Despite these deep thematic commonalities throughout his work, Scott—more often than not—doesn’t get it right. Nearly half of his catalog is certified “rotten” on RottenTomatoes.com, and his biggest detractors write him off as nothing more than a commercial director brought on to do movies. It’s a fair argument, and one that’s hard to refute at times. “A Good Year,” starring Russell Crowe as a London-based investment banker who leaves his posh lifestyle for a vineyard he inherited from his uncle (Albert Finney) is dreadful, to say the least, but its faults mainly lie in the uneven script and in Crowe’s faltering attempt at comedy. In fact, its one saving grace (if you can go so far as to call it that) is the lush, pastoral wide shots of the sweeping Provence landscape that directly recalls the look of “The Duellists.” But in contrast to “A Good Year,” it’s hard to pin the blame on anyone but Scott for his abysmal “Silence of the Lambs” sequel “Hannibal.” Cartoonish in tone and far from the center of Jonathan Demme’s masterpiece, “Hannibal” succeeds only in being a well-manicured mess, as do his most well-documented critical failures “Robin Hood” and “Kingdom of Heaven.” But that’s part of Scott’s brilliance as an auteur—even when he fails, he fails beautifully, often with several memorable and iconic scenes that tend to stick with you for the long run.
Midway through “Prometheus,” the film’s harrowed heroine Dr. Elizabeth Shaw (Noomi Rapace) becomes pregnant with an alien entity after a night spent with her infected lover Holloway (Logan Marshall-Green). As the alien rapidly grows inside of her, she staggers through the ship’s metallic halls, desperately seeking solace from the unknown terror brewing inside of her. She happens upon a self-surgical medical pod, commands it to perform a cesarean section, and frantically climbs inside, sealing herself in. Marc Streitenfeld’s gloriously brooding score builds as the fast-growing alien fetus thrashes around in her abdomen and the machine begins to slice her belly open with a high-powered laser. In what is arguably one of the most gruesome scenes of the year, a slimy, tentacled alien bursts out of Shaw, and as the machine quickly stitches her up, she commands it to sterilize and neutralize the horror that just crawled from her womb.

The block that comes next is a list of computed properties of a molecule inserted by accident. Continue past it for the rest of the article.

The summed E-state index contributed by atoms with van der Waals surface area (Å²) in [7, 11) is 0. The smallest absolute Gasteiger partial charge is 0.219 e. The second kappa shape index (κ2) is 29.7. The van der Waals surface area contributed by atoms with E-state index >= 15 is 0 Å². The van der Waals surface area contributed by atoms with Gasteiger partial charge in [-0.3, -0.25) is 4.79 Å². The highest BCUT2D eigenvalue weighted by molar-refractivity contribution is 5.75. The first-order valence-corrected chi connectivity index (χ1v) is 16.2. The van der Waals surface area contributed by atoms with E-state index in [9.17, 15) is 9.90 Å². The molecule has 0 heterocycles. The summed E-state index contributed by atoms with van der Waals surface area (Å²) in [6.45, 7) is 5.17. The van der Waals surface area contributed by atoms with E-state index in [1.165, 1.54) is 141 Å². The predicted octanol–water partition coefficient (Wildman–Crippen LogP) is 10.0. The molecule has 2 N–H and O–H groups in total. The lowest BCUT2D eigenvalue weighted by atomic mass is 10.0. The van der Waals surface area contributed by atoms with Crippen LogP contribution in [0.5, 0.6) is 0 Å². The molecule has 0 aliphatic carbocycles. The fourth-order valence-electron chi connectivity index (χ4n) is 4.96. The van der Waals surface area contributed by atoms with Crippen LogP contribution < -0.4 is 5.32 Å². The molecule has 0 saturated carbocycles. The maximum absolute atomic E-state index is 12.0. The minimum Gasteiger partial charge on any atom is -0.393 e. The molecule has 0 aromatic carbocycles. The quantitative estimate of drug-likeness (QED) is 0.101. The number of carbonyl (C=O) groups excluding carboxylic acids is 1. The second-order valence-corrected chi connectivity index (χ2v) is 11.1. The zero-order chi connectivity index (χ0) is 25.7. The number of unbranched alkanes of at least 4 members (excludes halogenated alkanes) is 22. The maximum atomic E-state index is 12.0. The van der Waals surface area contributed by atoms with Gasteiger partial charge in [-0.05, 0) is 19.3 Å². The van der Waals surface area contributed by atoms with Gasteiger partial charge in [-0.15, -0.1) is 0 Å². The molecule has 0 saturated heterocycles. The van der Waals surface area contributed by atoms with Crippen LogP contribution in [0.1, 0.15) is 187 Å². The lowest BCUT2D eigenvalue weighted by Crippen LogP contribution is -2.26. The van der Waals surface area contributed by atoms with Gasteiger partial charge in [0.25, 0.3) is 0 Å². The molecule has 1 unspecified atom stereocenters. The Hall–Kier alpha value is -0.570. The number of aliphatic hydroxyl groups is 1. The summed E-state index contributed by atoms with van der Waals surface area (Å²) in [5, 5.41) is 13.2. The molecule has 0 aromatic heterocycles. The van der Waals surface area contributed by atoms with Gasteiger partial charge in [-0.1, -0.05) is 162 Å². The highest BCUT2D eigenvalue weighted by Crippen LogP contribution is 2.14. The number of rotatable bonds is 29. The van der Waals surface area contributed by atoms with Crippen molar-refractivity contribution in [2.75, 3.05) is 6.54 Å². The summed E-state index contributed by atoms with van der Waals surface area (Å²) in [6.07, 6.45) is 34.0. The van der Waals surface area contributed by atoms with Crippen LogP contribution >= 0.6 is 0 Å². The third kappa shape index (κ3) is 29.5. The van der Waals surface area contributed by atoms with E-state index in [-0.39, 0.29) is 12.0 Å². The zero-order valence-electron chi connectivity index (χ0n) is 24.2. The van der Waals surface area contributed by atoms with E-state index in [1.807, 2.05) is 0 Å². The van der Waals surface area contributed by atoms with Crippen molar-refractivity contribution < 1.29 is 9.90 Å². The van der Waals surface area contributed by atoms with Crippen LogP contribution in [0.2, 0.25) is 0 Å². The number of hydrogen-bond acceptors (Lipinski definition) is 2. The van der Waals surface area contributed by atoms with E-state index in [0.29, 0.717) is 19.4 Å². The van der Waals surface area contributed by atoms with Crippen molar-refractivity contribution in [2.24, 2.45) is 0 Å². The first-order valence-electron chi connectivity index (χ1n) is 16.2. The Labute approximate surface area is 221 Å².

Though “Prometheus”’s muddled plot and confusing script have divided critics, one thing is unanimous: Ridley Scott’s visual flair is just as marvelous as ever. Scott plays to his strengths, as the film features a surprisingly effective and dazzling use of 3D (no doubt a rarity these days), as well as elaborately awe-inspiring set designs and mise-en-scène. It’s too soon to see whether “Prometheus”’s abortion scene is destined to become another iconic cinematic moment like the infamous chest-bursting scene in “Alien” or the ones in “Blade Runner,” “Thelma and Louise,” and “Gladiator,” but it’s certainly a prime example of a grand auteur still moving his brushstrokes in new directions after over three decades.